Thursday, March 1, 2012

Consumption: America vs. China

This afternoon I stumbled on a little story called The Green Thing.  An older lady is at a check-out line when the clerk chides her for using the store's plastic bag rather than bringing a 'greener' cloth bag of her own.  The old lady apologizes, saying "We didn't have the 'green' thing in my day."  It goes on:
That's right, they didn't have the green thing in her day. Back then, they returned their milk bottles, Coke bottles, and beer bottles to the store. The store sent them back to the plant to be washed and sterilized and refilled, using the same bottles over and over. So they really were recycled. But they didn't have the green thing back in her day.
The story lists five or six other green things that everyone used to do, just as part of life -- things like using cloth diapers, air-drying clothes, taking the stairs, biking to school, and using a water fountain instead of drinking from plastic bottles.

It made me think of my life in China.  Here are some 'green' things that I and a billion or so others do:
  • I don't have a clothes dryer.  Neither does anyone else; we all dry our clothes on balconies or out the window.
  • If I go somewhere, it's on my feet, on my bike, or on public transportation.
  • I don't heat a huge oven to bake a sheet of cookies.  My oven is smaller than my microwave.  The Chinese person's oven is non-existent.
  • I haven't used electricity to mix anything in the kitchen in over two years.  It's my hand and a spoon.
  • Half the country (south of an arbitrary line made by the Yellow River) uses no central heat.  Much of the rest of the country is under-heated.  If we're cold, we wear more clothes.
  • We don't leave lights on in empty rooms.  Stair-wells are lit by sound-sensitive lights and hallways are usually unlit.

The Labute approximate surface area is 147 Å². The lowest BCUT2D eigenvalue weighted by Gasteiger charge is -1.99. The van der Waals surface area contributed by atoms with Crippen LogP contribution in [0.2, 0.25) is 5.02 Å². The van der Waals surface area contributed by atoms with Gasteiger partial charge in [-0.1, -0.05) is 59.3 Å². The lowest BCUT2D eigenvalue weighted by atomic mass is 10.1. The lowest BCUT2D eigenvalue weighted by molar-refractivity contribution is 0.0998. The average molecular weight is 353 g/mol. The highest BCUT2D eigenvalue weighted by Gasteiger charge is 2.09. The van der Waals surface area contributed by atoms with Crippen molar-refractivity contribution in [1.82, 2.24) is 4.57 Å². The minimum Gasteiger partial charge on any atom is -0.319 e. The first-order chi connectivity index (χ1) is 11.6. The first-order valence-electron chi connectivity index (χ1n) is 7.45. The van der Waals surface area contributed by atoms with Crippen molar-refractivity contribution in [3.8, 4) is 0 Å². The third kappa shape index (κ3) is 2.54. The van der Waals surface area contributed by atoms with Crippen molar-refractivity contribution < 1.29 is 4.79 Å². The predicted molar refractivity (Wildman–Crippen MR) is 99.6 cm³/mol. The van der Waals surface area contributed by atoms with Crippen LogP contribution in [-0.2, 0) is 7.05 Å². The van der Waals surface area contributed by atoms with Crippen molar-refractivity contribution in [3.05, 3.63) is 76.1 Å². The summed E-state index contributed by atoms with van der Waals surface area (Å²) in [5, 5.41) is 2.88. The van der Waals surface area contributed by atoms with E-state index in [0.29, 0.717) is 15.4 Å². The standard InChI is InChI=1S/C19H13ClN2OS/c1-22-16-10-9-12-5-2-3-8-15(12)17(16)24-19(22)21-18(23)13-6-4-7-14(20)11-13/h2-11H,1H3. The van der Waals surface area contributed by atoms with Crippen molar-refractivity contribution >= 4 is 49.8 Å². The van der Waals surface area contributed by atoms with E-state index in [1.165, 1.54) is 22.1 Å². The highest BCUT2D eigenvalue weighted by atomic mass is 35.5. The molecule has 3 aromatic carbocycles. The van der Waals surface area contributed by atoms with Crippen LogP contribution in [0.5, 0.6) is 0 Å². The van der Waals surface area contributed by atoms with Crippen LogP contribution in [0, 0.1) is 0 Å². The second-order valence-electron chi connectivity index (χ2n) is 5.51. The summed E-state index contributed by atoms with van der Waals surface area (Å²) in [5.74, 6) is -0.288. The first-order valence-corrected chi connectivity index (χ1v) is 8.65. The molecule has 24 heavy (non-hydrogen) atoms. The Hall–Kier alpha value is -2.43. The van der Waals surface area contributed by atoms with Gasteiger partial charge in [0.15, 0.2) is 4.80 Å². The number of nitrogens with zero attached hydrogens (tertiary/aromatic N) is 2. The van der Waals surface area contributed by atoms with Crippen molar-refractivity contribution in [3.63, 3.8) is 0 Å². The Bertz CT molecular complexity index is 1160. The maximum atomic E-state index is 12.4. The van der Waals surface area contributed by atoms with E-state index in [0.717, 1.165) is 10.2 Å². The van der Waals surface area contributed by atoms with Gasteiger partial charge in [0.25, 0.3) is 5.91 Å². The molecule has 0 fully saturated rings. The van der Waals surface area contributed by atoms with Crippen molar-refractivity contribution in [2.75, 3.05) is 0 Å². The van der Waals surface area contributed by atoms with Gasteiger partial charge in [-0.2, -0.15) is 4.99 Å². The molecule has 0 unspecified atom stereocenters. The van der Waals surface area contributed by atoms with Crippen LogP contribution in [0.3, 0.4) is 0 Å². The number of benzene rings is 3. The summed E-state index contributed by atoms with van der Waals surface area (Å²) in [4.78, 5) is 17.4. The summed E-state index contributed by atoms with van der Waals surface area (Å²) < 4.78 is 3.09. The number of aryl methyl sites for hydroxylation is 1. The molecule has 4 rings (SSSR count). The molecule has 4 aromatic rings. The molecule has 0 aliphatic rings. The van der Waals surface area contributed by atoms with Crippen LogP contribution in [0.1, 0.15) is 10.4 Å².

I think the green movement is great, but if it's meant to fight the over-consumption of energy, it's fighting a monster with a toothpick.  Americans think they're going green when they switch to cloth grocery bags but spend hours a day in their personal cars.  We think we're going green when we experiment with cloth diapers.  Most Chinese don't use any diapers.  We think we're going green when we make the air conditioning two degrees warmer.  Many of the hottest places in the world use very little air conditioning.  We think we're going green when we get an energy-efficient dishwasher or shower head.  I've never seen a dishwasher in China and some people have no access to a hot shower at all.

Our fight against the over-consumption of energy is as futile as our fight against the over-consumption of food.  We make half-hearted gestures like switching to diet soda but still maintaining our basic American diet of sugars, fats, carbs, and things that come in packages.  It's just a game -- it's never going to make any real dent in obesity.  We need a total overhaul of the way we approach food (maybe we could get a little more Chinese -- eat tons of veggies, avoid sugar, and drink green tea).  In the same way, huge, significant, culture-wide changes will be needed to reverse our voracious energy-gobbling habit.

In China, over-consumption of energy and food is still a small concern, but it's on the rise.  The ones leading the way are the rich, who take their kids to KFC every weekend and follow the American trend of driving private cars instead of using public transportation.  It's kind of sad to see this troubling aspect of American culture being imitated by a culture that was doing a lot of things right in terms of eating healthy food and saving natural resources.

1 comment:

  1. "it's my hand and a spoon" <-- favorite quote of the day. haha! loved this post.